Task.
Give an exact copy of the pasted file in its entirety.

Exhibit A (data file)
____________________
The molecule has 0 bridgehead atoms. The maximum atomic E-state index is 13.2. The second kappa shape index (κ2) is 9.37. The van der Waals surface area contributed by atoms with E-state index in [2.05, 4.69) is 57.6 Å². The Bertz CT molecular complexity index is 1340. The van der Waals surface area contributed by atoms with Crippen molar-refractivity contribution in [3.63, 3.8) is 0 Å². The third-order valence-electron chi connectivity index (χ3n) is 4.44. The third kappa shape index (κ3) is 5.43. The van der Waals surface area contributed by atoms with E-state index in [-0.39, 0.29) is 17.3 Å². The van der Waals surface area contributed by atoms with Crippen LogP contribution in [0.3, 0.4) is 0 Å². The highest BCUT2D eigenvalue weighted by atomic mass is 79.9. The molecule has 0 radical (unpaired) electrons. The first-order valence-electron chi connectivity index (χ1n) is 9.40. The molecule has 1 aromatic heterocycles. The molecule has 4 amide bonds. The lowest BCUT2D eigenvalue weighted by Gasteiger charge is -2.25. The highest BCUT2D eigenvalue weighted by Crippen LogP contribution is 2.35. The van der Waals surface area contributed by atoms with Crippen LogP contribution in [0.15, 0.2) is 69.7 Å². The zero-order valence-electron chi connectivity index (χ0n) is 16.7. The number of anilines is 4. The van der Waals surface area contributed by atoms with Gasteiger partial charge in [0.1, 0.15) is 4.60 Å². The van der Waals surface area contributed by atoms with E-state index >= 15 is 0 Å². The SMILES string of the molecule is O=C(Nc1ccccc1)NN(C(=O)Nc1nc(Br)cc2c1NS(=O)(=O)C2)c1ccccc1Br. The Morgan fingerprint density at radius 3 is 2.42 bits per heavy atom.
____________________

The molecule has 0 bridgehead atoms. The maximum atomic E-state index is 13.2. The second kappa shape index (κ2) is 9.37. The van der Waals surface area contributed by atoms with E-state index in [2.05, 4.69) is 57.6 Å². The Bertz CT molecular complexity index is 1340. The van der Waals surface area contributed by atoms with Crippen molar-refractivity contribution in [3.63, 3.8) is 0 Å². The third-order valence-electron chi connectivity index (χ3n) is 4.44. The third kappa shape index (κ3) is 5.43. The van der Waals surface area contributed by atoms with E-state index in [-0.39, 0.29) is 17.3 Å². The van der Waals surface area contributed by atoms with Crippen LogP contribution in [0.3, 0.4) is 0 Å². The highest BCUT2D eigenvalue weighted by atomic mass is 79.9. The molecule has 0 radical (unpaired) electrons. The first-order valence-electron chi connectivity index (χ1n) is 9.40. The molecule has 1 aromatic heterocycles. The molecule has 4 amide bonds. The lowest BCUT2D eigenvalue weighted by Gasteiger charge is -2.25. The highest BCUT2D eigenvalue weighted by Crippen LogP contribution is 2.35. The van der Waals surface area contributed by atoms with Crippen LogP contribution in [0.15, 0.2) is 69.7 Å². The zero-order valence-electron chi connectivity index (χ0n) is 16.7. The number of anilines is 4. The van der Waals surface area contributed by atoms with Gasteiger partial charge in [0.1, 0.15) is 4.60 Å². The van der Waals surface area contributed by atoms with E-state index >= 15 is 0 Å². The SMILES string of the molecule is O=C(Nc1ccccc1)NN(C(=O)Nc1nc(Br)cc2c1NS(=O)(=O)C2)c1ccccc1Br. The Morgan fingerprint density at radius 3 is 2.42 bits per heavy atom.